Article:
Prices don't seem quite as rosy as they did a couple of years ago. We've come down from some of the highest highs we've ever seen. Now, the reality of harder times stares us in the face. How did we get here? That could be an article in itself, but we'll attempt to lay out a 30,000-foot view for you as it relates to the beef sector.
In 2004 and 2005, producers started to slowly build beef cow numbers. Drought came knocking in 2006, halting expansion. Beef cow numbers declined until 2014 due to financial crisis as well as droughts again in 2011 and 2012.
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After the recession, producers paid off debt and better positioned themselves for the future. As consumers' financial positions improved, demand increased. At the same time, a weak U.S. dollar made our beef relatively cheap to our international customers, further increasing demand. This whirlwind of events worked to drive prices up.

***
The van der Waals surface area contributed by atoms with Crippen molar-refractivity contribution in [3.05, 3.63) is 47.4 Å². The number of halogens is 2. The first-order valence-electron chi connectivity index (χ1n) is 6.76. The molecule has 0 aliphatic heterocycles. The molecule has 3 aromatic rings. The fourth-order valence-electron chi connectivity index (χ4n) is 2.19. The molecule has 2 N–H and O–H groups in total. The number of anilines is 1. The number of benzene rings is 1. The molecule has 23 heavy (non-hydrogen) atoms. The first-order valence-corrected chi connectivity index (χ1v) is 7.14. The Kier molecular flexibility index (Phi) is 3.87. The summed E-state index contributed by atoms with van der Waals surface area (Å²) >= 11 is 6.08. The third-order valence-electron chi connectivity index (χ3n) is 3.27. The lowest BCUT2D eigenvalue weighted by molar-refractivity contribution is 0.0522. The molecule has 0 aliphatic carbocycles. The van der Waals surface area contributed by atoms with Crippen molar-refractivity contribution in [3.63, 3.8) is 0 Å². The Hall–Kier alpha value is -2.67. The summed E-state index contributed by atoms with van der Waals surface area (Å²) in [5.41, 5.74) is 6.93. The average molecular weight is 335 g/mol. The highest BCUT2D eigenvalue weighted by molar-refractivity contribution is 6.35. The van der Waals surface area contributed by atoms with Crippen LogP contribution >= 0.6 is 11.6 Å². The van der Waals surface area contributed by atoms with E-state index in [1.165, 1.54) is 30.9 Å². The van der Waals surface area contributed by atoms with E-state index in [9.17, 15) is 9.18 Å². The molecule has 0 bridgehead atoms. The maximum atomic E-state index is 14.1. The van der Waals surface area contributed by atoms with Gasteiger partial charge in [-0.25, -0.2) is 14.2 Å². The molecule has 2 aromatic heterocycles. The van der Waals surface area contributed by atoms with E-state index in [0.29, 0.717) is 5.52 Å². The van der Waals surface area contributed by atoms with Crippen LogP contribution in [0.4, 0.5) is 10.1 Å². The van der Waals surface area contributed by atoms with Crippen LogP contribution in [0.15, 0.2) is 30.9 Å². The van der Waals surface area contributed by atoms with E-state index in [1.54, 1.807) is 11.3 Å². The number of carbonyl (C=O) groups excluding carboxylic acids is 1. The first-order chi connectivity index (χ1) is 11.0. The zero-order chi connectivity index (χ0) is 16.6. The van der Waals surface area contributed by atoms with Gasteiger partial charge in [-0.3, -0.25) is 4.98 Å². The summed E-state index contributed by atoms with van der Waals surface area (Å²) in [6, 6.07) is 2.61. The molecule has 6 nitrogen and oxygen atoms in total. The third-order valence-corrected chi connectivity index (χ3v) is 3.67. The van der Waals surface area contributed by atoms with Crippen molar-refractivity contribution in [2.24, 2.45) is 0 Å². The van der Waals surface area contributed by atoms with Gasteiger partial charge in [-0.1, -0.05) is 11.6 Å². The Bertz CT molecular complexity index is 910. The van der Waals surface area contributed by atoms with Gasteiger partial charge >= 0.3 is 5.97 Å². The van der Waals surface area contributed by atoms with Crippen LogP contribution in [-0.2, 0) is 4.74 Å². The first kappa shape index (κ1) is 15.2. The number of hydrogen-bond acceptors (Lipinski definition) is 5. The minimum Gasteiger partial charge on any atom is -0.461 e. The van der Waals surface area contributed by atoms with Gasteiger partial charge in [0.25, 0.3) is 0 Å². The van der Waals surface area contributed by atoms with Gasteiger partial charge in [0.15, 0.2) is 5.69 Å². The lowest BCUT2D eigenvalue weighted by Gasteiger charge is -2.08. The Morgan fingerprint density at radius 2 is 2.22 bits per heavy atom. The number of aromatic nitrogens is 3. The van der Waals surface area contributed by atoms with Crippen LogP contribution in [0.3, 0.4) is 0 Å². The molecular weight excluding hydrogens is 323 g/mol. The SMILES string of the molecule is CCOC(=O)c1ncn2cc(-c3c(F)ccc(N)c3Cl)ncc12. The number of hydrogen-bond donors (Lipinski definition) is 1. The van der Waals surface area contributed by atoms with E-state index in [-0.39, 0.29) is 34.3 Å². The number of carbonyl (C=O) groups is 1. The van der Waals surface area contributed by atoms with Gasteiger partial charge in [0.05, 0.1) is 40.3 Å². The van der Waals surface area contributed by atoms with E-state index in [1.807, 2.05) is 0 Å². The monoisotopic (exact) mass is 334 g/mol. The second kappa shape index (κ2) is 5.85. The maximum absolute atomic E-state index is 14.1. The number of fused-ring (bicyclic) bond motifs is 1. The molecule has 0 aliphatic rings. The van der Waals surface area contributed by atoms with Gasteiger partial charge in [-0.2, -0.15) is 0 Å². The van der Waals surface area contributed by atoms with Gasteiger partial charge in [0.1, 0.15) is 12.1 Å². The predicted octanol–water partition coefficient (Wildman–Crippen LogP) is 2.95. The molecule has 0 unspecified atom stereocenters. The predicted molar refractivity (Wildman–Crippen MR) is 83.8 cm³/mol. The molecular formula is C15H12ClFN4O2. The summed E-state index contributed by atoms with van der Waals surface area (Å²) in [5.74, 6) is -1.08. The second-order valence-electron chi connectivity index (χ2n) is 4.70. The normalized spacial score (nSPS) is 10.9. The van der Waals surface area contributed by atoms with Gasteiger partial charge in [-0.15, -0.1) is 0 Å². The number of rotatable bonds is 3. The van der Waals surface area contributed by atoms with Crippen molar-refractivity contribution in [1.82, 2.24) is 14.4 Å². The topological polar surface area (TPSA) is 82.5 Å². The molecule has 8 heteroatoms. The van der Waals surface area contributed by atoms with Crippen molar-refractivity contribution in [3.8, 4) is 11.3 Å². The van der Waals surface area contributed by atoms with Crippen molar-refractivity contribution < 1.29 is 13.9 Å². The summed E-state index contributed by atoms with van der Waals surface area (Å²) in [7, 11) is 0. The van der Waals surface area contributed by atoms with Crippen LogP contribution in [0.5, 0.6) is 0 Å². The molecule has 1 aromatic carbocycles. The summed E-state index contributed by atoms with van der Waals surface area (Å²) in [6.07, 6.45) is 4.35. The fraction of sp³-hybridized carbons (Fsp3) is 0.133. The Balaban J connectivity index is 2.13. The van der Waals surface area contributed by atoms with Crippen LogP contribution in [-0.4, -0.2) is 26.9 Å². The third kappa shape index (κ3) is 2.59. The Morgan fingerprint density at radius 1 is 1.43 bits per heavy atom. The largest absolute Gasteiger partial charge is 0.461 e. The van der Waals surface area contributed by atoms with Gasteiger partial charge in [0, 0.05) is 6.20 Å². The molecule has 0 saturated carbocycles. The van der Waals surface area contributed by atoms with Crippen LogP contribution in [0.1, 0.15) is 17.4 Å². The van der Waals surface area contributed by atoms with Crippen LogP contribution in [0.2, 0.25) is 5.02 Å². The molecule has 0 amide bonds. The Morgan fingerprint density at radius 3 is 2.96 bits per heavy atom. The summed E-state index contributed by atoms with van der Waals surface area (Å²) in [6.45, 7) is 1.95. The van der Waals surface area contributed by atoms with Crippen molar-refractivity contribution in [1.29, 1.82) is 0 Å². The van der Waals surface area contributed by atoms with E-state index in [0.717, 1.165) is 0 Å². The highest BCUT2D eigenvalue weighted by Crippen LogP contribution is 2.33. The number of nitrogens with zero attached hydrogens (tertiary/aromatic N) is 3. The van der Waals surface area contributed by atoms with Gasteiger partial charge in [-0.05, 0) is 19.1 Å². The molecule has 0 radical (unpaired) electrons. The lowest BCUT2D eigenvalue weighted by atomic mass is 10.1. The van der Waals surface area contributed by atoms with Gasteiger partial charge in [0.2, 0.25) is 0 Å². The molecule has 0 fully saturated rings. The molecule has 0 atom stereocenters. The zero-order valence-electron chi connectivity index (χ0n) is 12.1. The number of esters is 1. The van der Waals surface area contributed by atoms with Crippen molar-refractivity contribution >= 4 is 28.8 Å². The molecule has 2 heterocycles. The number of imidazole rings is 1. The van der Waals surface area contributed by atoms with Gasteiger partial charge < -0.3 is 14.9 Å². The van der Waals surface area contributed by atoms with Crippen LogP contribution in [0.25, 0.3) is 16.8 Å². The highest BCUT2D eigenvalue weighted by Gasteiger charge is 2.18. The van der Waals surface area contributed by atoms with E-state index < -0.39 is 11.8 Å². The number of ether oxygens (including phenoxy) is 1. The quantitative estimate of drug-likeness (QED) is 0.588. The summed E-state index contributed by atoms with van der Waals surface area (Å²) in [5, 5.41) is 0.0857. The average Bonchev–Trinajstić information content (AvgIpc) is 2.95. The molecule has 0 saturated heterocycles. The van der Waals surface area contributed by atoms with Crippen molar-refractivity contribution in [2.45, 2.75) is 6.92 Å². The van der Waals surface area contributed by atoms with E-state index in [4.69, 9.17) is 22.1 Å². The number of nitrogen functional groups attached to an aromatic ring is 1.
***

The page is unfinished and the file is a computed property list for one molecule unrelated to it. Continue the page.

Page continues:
Then, rains finally came and forage was replenished in predominate beef production regions. Producers had the chance to respond with increased production, and they did by increasing cattle numbers at a historically strong rate. With geopolitical unrest in 2015, the U.S. dollar strengthened, leaving more beef here at home at just the time producers had supplied more calves.